Paula the ape woman (Acquanetta) is alive and well, and running around a creepy old sanitarium run by the kindly Dr. Fletcher (J. Carrol Naish), also reverting to her true gorilla form ... See full summary »
Reginald Le Borg
J. Carrol Naish,
Samuel S. Hinds
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Rowland V. Lee
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Dr. Sigmund Walters, an expert in glandular research, becomes convinced that his experiments involving lower animal species cannot succeed, so he arranges to have a very intelligent female gorilla kidnapped from the circus and brought to his lab. Using the glands of a patient and the brain of his faithful nurse, he performs transplant surgery on the intelligent simian. When the ape morphs into exotic and sexy Paula Dupree, the experiment seems to be s success. She even finds a place for herself at her old circus assisting lion tamer Fred Mason. Unfortunately when aroused by desire and jealousy over the affections of Mason, her delicate metabolism breaks down, and she regresses to her ape form.Written by
Gabe Taverney (firstname.lastname@example.org)
So good they created a sequel...well, perhaps not...but at least they did a sequel!
I watched the films in the wrong order, though it hardly seemed to matter as the second film, "Jungle Woman" isn't exactly a sequel as so much of the story has been changed. Instead of being the product of a truly evil scientist (John Carradine), the ape is transformed into a hot woman by a nice scientist and there's also no mention of the story in "Captive Wild Woman". Odd...but this sort of thing was not unusual in Universal's horror films of the 1940s...they often contradicted each other.
A lady has a sister with some odd glandular disorder...so she takes him to Dr. Walters (Carradine). Little do they know that the nice scientist is actually completely evil and plans on experimenting on the sick sister. He plans on using her body to help turn an ape he stole become human-looking...all thanks to the miracle of glands. Along the way, his stupid assistant* gets in the way, so he sacrifices her...all in the name of scientist.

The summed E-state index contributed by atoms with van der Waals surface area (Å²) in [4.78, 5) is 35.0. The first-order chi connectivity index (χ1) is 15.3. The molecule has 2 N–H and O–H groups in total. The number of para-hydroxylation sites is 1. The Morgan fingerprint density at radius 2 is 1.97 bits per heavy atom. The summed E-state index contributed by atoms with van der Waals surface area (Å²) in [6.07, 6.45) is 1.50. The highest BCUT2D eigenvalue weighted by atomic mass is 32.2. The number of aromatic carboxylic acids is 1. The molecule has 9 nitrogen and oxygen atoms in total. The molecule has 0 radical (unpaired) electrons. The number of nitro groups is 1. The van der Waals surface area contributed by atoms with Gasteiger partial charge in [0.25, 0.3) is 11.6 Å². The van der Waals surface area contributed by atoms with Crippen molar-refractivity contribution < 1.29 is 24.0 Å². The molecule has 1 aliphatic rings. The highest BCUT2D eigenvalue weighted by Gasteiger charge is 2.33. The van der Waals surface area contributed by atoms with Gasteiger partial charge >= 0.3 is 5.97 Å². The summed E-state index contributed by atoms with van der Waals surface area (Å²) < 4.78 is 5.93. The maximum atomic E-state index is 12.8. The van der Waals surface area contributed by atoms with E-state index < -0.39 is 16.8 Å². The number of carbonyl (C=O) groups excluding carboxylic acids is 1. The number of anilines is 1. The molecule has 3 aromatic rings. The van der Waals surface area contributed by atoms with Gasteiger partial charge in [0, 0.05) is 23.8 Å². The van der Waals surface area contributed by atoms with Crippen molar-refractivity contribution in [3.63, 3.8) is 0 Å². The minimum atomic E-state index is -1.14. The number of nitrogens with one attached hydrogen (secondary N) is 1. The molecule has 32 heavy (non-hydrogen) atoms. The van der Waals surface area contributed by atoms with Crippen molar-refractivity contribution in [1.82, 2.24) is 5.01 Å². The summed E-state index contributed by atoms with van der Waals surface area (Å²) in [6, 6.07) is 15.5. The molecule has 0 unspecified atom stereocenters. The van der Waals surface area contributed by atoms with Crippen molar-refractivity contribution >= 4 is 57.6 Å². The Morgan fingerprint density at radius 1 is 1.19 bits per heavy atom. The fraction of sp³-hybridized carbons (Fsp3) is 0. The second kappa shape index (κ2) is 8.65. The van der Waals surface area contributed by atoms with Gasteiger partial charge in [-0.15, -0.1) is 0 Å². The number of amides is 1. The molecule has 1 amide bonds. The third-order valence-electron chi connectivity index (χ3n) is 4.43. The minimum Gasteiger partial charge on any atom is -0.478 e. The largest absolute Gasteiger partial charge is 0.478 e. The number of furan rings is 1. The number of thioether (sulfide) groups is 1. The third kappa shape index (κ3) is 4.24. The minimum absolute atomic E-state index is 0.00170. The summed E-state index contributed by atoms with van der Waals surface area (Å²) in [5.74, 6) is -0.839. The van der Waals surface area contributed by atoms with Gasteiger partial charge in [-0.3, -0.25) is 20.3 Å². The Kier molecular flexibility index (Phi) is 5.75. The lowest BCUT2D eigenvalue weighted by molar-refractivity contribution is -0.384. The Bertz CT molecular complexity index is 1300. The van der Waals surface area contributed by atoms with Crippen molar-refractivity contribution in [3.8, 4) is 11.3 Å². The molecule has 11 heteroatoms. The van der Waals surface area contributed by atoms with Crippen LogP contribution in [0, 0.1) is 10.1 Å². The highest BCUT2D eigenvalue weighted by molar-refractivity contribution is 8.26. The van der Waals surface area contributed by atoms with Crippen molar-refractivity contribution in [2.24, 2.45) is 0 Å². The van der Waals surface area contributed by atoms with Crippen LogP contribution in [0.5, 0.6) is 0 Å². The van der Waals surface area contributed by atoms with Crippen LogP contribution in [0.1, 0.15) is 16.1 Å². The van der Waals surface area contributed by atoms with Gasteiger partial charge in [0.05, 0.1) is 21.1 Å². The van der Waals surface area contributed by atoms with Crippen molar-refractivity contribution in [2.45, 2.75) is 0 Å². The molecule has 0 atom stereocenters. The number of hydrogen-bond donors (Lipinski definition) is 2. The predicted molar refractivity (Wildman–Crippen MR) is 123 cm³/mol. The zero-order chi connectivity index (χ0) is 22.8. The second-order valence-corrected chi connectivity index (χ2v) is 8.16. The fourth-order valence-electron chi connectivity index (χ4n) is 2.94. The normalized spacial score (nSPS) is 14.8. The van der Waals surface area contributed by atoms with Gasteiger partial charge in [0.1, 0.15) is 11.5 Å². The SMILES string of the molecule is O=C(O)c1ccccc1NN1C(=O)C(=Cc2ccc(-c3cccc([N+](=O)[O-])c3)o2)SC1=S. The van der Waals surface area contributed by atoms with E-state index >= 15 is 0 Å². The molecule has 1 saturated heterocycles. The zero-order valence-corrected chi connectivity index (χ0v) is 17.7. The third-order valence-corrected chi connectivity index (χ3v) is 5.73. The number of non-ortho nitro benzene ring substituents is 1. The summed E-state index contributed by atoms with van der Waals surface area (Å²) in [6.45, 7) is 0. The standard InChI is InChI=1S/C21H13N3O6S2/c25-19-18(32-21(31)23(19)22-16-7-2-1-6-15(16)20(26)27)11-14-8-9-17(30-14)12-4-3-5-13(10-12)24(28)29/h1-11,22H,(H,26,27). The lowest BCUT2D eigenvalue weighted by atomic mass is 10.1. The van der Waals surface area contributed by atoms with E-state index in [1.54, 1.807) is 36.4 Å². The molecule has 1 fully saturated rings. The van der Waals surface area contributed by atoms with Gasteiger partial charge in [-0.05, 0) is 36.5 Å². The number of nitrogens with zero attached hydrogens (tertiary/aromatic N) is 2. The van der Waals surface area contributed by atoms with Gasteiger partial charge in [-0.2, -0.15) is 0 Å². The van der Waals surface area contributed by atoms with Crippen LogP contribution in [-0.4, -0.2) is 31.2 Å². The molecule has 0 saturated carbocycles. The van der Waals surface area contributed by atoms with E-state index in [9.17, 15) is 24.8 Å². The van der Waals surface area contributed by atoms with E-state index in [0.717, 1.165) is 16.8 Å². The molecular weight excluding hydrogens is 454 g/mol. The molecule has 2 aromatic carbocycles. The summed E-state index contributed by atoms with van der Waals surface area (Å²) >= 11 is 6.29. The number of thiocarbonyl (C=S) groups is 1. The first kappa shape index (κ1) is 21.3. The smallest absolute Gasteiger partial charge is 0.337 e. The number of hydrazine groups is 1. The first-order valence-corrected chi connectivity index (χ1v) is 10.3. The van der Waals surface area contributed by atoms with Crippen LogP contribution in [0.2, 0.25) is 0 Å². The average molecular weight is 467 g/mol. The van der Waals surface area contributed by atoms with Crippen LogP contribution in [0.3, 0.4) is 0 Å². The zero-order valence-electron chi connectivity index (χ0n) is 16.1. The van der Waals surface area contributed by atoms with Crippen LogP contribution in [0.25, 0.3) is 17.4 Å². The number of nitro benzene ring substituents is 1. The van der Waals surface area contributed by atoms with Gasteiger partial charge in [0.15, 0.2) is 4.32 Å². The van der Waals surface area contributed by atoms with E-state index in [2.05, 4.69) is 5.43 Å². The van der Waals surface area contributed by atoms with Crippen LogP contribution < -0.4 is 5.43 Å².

The new creation Walter dubs 'Paula Dupree' and she soon becomes the assistant to Fred the lion and tiger tamer. This is because Paula can hypnotize animals to do her bidding just by staring at them...and staring is what Acquanetta was REALLY good at doing throughout this film. Apart from a little tantrum and sequence where she looks a bit like a cheap wolfman, she really isn't given much to do other than stare. And, this staring she-freak is in love with Fred...but without a conscience, there's no telling WHAT she'll do!
This is not a terrible film but is about what you'd expect from a second-tier Universal horror movie. It entertains (particularly because of Carradine's cool performance as the goofy doc!) and is pretty much what fans of the genre will enjoy. It's also just a bit better than its sequel.
By the way, the exotic looking Acquanetta was actually originally Mildred Davenport...from Wyoming! So, despite the press releases from Universal, she was NOT the Venezuelan Volcano!
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